Save Search

Note: Where available, the PDF/Word icon below is provided to view the complete and fully formatted document
 Download Current HansardDownload Current Hansard    View Or Save XMLView/Save XML

Previous Fragment    Next Fragment
Tuesday, 19 August 2003
Page: 18945


Mr PRICE (6:21 PM) —Firstly, I want to make it very clear that, like all opposition members, I am supporting the government in this initiative. We welcome the initiative. We believe it to be in our own best national interest. Earlier in the debate, when I was in the House, there were a couple of issues raised to do with personnel that I thought I should deal with. Firstly, the Parliamentary Secretary to the Minister for Foreign Affairs said that the ADF troops there now were no longer getting ration packs and were getting fresh food. I welcome that and I am pleased about that. The honourable member for Herbert seemed to think that it was okay that the Australian Federal Police and others in the Solomon Islands should be getting fresh food and the troops getting MRE meal packs, because, before they departed, the troops were told that that is what they would be getting for three weeks. That may be the case, but the honourable member for Herbert usually displays a greater keenness for the welfare of troops than that comment reflects.

The other point I would make is that there is a degree of controversy about the relative pay of the Australian Federal Police, who are receiving $170 a day in allowances and concessions, and the ADF personnel, who are receiving $55 a day. There is a difference of about $120 a day. As I understand it, the defence people are saying that, given the nature of the deployment, $55 a day is the appropriate ADF allowance. I am happy to accept that reassurance, but we do have a problem, because our troops are more likely, I think, to face a hazardous engagement. After all, that is why they were sent there in such numbers; it was not merely for display, although there is some display. They are there for real engagement, although hopefully that will not be required. We do have a problem when there is this anomaly. I do not think it is good enough for the government to dismiss it in the way that they have. We need to sit down and work out a system that appears to reflect relative justice to all those that are there. I am not saying the police do not deserve the money they are receiving. That is not my argument. My argument is that, if we have two groups of people there doing very important work, there should be a measure of wage justice. Please do not so easily explain it away.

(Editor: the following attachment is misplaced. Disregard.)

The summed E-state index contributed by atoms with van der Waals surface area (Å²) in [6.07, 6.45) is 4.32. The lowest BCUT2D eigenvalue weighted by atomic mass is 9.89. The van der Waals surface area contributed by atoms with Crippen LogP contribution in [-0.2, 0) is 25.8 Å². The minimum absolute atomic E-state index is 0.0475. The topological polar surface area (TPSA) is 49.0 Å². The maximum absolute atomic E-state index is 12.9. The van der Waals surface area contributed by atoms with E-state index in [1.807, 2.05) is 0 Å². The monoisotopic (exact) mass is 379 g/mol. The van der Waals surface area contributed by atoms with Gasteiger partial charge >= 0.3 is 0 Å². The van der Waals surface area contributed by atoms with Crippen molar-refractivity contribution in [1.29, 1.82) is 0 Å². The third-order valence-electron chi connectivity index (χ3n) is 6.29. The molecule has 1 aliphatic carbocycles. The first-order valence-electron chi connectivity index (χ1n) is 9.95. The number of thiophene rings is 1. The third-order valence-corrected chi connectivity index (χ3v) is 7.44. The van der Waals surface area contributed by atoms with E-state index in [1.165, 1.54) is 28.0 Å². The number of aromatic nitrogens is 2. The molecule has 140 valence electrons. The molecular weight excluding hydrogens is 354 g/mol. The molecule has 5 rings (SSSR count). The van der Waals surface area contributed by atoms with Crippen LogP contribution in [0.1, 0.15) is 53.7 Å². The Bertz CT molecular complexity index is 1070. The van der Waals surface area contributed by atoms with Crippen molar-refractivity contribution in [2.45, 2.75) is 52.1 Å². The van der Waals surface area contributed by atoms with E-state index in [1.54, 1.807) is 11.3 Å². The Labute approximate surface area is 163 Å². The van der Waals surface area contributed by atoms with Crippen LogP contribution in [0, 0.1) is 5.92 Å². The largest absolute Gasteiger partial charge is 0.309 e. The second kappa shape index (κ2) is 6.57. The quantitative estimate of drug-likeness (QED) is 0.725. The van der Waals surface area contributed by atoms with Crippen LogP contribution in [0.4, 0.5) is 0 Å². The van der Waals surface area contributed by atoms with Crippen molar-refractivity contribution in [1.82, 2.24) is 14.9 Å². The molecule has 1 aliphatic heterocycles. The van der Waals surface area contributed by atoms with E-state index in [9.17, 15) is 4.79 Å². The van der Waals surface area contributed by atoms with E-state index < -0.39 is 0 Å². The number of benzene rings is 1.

While I am on that, can I say that the hallmark of this government is to deploy troops to situations without a defined time line for their deployment and a defined exit strategy. That causes me concern. I raise this not in a really partisan way. I raise this as someone who knows only too well that in Rwanda and Somalia people pleaded with us to stay but we said, `This is what we're sending our troops for. This is what they're expected to achieve. This is when they'll be pulling out'—and they did. I accept that there is difficulty in transitioning a situation from that heavy reliance on troops to a more normal situation. It is not easy to achieve but unless we put these time lines on we put out troops' lives at risk.

I would say that I am probably a little bit the odd one out within the Labor Party about my concerns for East Timor. I have always taken the view that the only people who can bank on future security are really the Indonesians. We need to build up the in-house capability of Timor Leste but, most particularly, push the relationship and the dialogue and the understanding. In East Timor, again our troops are going to have their allowances halved. Madam Deputy Speaker, you may say that is fair enough as the situation is very different from when they were first there and, after all, we are shortly to draw down from over 1,000 troops to a `company group' of about 383 troops—and that is going to happen. But what I do not think is clearly understood by the Australian people is that their area of responsibility is going to increase by a third. So we are reducing our troops by two-thirds but at the same time we are increasing the area of responsibility by one-third and we are cutting their pay in half. It is predicated on the assumption or belief that East Timorese are going to be able to take over some of the functions. I am not in a position to talk about that. I regret to say—and I have said it to some of my colleagues, not being one of these smart people that always have this great hindsight—that on the recent Defence Subcommittee of the Joint Standing Committee on Foreign Affairs, Defence and Trade trip to East Timor we did not speak with the East Timorese and we did not speak to the UN about their assessment of the ability for these functions to be taken over.